In short, if you took two children—one white, one black—and gave them parents with similar jobs, similar educations, and similar values, the black child would be much more likely to grow up in a neighborhood with higher poverty, worse schools, and more violence.
This is an outright disaster for income mobility. According to Sharkey, a child with roots in a high poverty neighborhood has a 64 percent chance of moving down the income ladder over the course of his or her lifetime. Given their circumstances, blacks face a reversal of their gains over the last generation.
Simply put, the persistence of poor neighborhoods is a fact of life for the large majority of blacks; it’s been transmitted from one generation to the next, and shows little sign of changing. All of which raises an obvious question: Why do blacks have a hard time leaving impoverished neighborhoods?
“When white families advance in economic status,” writes Sharkey, “they are able to translate this economic advantage into spatial advantage by buying into communities that provide quality schools and healthy environments for children.” The same isn’t true for black Americans, and some of the answer has to include present and ongoing housing discrimination. For example, in one study—conducted by the Department of Housing and the Urban Institute—black renters learned about fewer rental units and fewer homes than their white counterparts.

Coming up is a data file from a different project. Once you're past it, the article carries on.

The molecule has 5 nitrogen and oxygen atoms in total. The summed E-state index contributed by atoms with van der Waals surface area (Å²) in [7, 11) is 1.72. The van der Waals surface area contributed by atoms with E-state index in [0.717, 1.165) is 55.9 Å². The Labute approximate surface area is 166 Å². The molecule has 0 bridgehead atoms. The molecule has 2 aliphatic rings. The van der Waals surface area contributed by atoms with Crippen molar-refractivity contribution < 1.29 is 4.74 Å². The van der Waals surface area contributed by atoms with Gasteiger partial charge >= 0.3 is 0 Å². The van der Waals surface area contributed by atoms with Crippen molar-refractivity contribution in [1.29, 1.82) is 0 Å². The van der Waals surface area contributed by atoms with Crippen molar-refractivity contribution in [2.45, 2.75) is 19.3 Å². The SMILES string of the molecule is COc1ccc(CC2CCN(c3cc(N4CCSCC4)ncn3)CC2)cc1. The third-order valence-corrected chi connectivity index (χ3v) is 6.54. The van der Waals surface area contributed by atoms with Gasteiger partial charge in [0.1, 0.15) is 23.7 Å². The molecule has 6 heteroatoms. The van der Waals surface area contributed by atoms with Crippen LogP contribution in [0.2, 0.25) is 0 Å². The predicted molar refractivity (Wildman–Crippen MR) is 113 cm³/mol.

Once you grasp the staggering differences between black and white neighborhoods, it becomes much easier to explain a whole realm of phenomena. Take the achievement gap between middle-class black students and their white peers. It’s easy to look at this and jump to cultural explanations—that this is a function of black culture and not income or wealth. But, when we say middle-class black kids are more likely to live in poor neighborhoods, what we’re also saying is that they’re less likely to have social networks with professionals, and more likely to be exposed to violence and crime.
This can have serious consequences. Youthful experimentation for a white teenager in a suburb might be smoking a joint in a friend’s attic. Youthful experimentation for a black teenager might be hanging out with gang members. As Mary Pattillo-McCoy writes in her book Black Picket Fences: Privilege and Peril Among the Black Middle Class, “Youth walk a fine line between preparing for success and youthful delinquent experimentation, the consequences of which can be especially serious for black youth.”
DeSean Jackson is still an NFL player, and—as a player for Washington, D.C.’s professional football team—will make a tremendous amount of money. He can keep his connections to his friends, he can live in the same neighborhood, if he wants, and downward mobility won’t be a pressing concern.
For millions of more ordinary black Americans, however, the opposite is true. Even with more income and more education, they’re stuck in segregated neighborhoods. Yes, there isn’t much mobility for anyone, but that fact is especially true for blacks. Indeed, when someone says that America has a “racial hierarchy,” this is what they mean: Whether times are good or bad, blacks remain at the bottom.
Correction, April 4, 2014:This article origially misstated that 50 percent of black children live in neighborhoods with poverty rates of greater than 50 percent. They live in neighborhoods with poverty rates greater than 20 percent. (Return.)